Most people associate retirement with freedom, but it's not without limits. You're living on a fixed income with an uncertain future. A long life, an unexpected injury, or failure to plan appropriately could leave you struggling to get by. The risk is there to some extent no matter what you do, but you can minimize it by following these four cardinal rules of retirement finances.
1. Don't withdraw too much too quickly.
Unless you win the lottery, the money you have when you first retire is probably the most you'll ever have, and it has to last you a long time. Using it sparingly is paramount. There are several philosophies about how much you can safely withdraw each year in retirement. The best-known is the 4% rule. This says you can safely withdraw 4% of your retirement savings in the first year of retirement and then adjust this amount for inflation for every subsequent year. But it's still possible to run out of money with this approach, so some recommend using 3% instead.
Another option is to use the IRS's Required Minimum Distribution (RMD) tables to determine your withdrawals. If you don't know what RMDs are, keep reading. The Center for Retirement Research (CRR) at Boston College has created its own recommended retirement withdrawal schedule, based on RMDs, whereby you withdraw less in the early years of your retirement (around 3.13% of your savings when you're 65). This percentage steadily rises as you age and can reach as high as 15.87% for those who live to be 100 or more.
This is problematic for retirees who hope to spend more in the early, more active years of their retirement. In that case, the CRR suggests spending the recommended percentages along with any income and dividends generated that year.
2. Remember your required minimum distributions.
The government lets you do what you'd like with your retirement savings between 59 1/2 and 70 1/2. But once you're past that window, the hammer drops. You must begin government-mandated minimum distributions from all of your retirement accounts except Roth IRAs. You figure out how much you need to withdraw by dividing your retirement account's balance by the distribution period listed next to your age in this table.
RMDs could potentially mess up your withdrawal schedule and raise your tax bill in retirement, but you can't avoid them because failure to take RMDs results in a 50% tax on the amount you should have withdrawn. The best thing you can do is be aware of them and plan accordingly. Remember, just because you have to take the money out of your retirement accounts doesn't mean you have to spend it all.
A possible way around RMDs is to keep working. The government allows you to delay RMDs past 70 1/2 as long as you're still working and don't own more than 5% of the company you work for. If you do this, you must begin RMDs the year you retire.
3. Choose the age you start Social Security strategically.
The most popular age to begin Social Security is also the earliest age you can claim -- 62. Starting this early may help you exit the workforce a little sooner, but it could also cost you tens or even hundreds of thousands of dollars over your lifetime.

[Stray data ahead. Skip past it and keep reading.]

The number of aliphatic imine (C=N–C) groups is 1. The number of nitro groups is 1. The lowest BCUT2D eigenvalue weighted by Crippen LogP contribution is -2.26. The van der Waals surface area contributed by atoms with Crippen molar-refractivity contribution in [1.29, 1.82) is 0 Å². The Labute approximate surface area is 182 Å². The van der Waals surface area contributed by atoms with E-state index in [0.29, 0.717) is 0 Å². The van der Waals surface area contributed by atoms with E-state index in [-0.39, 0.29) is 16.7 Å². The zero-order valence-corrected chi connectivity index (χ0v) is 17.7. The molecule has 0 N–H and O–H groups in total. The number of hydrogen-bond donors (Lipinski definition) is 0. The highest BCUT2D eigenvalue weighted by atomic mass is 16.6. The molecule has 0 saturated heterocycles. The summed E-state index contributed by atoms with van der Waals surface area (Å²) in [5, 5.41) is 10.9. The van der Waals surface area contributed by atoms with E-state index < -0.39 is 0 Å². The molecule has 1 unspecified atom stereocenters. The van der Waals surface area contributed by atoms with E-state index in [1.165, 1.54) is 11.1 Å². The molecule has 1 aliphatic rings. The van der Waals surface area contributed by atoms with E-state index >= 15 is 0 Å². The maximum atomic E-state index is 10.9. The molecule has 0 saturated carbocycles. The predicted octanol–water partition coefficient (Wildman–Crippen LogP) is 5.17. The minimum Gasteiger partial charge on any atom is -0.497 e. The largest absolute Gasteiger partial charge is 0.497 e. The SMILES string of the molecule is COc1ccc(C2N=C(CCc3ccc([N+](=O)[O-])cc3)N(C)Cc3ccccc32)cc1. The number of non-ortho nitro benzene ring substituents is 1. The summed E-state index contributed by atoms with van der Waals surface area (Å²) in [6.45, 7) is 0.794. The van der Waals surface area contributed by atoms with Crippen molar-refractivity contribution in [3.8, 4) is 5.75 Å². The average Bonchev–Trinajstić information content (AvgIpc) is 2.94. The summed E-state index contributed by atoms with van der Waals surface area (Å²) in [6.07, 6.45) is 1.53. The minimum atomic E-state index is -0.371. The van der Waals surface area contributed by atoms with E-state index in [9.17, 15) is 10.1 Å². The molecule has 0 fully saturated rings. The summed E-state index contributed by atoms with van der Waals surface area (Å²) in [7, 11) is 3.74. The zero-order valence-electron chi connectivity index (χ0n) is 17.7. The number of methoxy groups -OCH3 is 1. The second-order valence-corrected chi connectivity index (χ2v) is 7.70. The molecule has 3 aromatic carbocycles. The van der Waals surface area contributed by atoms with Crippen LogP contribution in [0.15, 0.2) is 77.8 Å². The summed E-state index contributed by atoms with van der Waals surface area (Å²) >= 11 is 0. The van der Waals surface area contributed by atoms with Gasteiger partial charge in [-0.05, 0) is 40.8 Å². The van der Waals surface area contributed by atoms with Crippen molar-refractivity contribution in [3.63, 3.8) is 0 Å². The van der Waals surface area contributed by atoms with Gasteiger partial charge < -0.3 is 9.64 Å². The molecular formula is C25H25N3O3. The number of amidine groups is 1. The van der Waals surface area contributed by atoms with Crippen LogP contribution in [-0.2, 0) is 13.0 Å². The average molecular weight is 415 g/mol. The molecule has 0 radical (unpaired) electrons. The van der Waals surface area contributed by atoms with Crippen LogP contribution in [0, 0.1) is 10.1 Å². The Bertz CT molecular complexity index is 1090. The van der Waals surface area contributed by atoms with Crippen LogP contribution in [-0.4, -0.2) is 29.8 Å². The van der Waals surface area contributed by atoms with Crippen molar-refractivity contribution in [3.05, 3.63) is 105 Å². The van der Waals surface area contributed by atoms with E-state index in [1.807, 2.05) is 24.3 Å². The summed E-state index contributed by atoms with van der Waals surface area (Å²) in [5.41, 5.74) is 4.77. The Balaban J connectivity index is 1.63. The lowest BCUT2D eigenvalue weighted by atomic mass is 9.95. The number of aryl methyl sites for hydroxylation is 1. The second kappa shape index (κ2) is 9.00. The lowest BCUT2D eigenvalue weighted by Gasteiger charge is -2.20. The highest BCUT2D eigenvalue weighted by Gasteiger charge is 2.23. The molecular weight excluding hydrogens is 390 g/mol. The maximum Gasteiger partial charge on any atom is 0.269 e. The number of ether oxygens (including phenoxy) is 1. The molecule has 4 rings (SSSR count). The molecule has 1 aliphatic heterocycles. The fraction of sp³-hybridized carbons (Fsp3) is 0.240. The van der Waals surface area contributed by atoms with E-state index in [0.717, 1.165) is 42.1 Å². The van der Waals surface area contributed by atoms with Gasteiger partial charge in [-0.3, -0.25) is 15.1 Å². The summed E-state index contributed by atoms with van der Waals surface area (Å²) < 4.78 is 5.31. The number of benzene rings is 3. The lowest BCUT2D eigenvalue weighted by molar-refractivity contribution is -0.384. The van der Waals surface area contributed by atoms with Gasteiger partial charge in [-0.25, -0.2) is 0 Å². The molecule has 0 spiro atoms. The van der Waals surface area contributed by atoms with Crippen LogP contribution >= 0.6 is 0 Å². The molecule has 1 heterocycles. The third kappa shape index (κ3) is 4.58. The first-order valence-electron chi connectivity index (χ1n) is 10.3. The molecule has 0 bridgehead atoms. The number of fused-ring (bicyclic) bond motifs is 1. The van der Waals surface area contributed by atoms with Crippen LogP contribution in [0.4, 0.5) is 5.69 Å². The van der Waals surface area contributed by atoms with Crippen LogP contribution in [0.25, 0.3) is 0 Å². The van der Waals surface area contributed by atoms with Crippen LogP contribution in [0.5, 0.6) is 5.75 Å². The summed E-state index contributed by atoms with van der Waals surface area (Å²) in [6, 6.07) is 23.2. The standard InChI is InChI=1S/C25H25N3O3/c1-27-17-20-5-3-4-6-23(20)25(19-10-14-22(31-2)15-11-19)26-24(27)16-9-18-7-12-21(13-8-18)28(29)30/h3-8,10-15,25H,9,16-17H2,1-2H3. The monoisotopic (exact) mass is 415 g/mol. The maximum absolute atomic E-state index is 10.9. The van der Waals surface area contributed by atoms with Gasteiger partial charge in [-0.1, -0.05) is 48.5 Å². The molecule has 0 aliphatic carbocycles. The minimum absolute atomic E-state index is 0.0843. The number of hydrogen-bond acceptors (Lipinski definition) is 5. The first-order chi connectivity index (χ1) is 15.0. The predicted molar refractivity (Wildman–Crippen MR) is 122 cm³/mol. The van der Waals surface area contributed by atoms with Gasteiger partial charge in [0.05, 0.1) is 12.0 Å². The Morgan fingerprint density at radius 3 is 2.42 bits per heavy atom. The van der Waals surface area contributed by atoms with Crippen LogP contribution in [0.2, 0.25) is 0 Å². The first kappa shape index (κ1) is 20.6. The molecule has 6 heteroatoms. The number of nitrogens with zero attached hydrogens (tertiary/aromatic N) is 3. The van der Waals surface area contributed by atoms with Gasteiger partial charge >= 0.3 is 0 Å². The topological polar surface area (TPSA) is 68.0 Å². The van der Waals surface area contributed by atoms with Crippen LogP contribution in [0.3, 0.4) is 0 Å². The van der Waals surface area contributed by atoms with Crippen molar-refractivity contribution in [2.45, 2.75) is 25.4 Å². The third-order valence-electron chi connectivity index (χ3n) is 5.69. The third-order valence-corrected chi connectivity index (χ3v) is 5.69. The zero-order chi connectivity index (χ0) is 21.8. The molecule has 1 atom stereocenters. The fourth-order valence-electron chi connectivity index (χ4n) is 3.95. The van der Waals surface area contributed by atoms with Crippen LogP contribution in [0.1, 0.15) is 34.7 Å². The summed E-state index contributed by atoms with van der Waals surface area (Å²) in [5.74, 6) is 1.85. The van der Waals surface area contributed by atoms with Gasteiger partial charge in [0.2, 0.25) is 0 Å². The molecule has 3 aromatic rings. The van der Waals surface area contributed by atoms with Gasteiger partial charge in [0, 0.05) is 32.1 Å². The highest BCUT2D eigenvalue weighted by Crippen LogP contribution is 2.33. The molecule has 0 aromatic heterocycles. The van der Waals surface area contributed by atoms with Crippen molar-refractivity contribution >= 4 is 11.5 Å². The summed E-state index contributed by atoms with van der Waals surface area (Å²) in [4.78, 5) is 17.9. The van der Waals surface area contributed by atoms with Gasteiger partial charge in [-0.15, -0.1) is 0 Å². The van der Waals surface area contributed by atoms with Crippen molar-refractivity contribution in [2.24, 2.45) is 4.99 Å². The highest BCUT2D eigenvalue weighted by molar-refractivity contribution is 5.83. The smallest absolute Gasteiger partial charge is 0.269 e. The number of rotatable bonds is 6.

Your benefits are based on your average monthly income during your 35 highest-earning years with adjustments for inflation. They also depend on the age you begin taking them. You must wait until your full retirement age (FRA) to begin benefits if you want the full amount you're entitled to based on your work record. This is 66 or 67, depending on your birth year. If you start earlier, the Social Security Administration reduces your benefits. Those with a FRA of 66 who begin benefits at 62 will receive only 75% of their scheduled benefit, while those with a FRA of 67 who begin at 62 will receive only 70% of their scheduled benefit.
You can also delay Social Security past your FRA to increase your benefit. You reach your maximum benefit at 70 when you're entitled to 124% of your scheduled benefit if your FRA is 67, or 132% if your FRA is 66.
Delaying benefits is best if you can afford to do so and you anticipate a long life, but you may have to begin earlier if you need Social Security to cover your living expenses or if you don't expect you'll live very long.
4. Have a plan for healthcare.
When calculating retirement expenses, many people forget about healthcare, and some mistakenly believe that Medicare will cover all their healthcare expenses. But this isn't true. Medicare has its own deductibles, co-pays, and premiums, and there are some services it doesn't cover at all. You can pay these costs on your own or purchase a supplemental health insurance policy.
Health expenses in retirement are difficult to predict. You'll pay more if you have chronic illness or need to take many prescription medications, but even healthy people could be sidelined by an unexpected injury. The most optimistic estimates put retirement healthcare expenses around $285,000 for a 65-year-old couple retiring in 2019.
Add the cost of healthcare to your retirement plan, if you haven't already, and recalculate how much you need to save each month in order to hit your goal. If you're already in retirement and didn't make plans for healthcare, consider scaling back some of your other expenses, like travel, to free up more money for healthcare costs.
Everyone's retirement needs and challenges are different, so coming up with hard-and-fast rules is difficult. But the four tips listed above should apply to virtually every retiree. Review them and make any necessary changes to help your money last for years to come.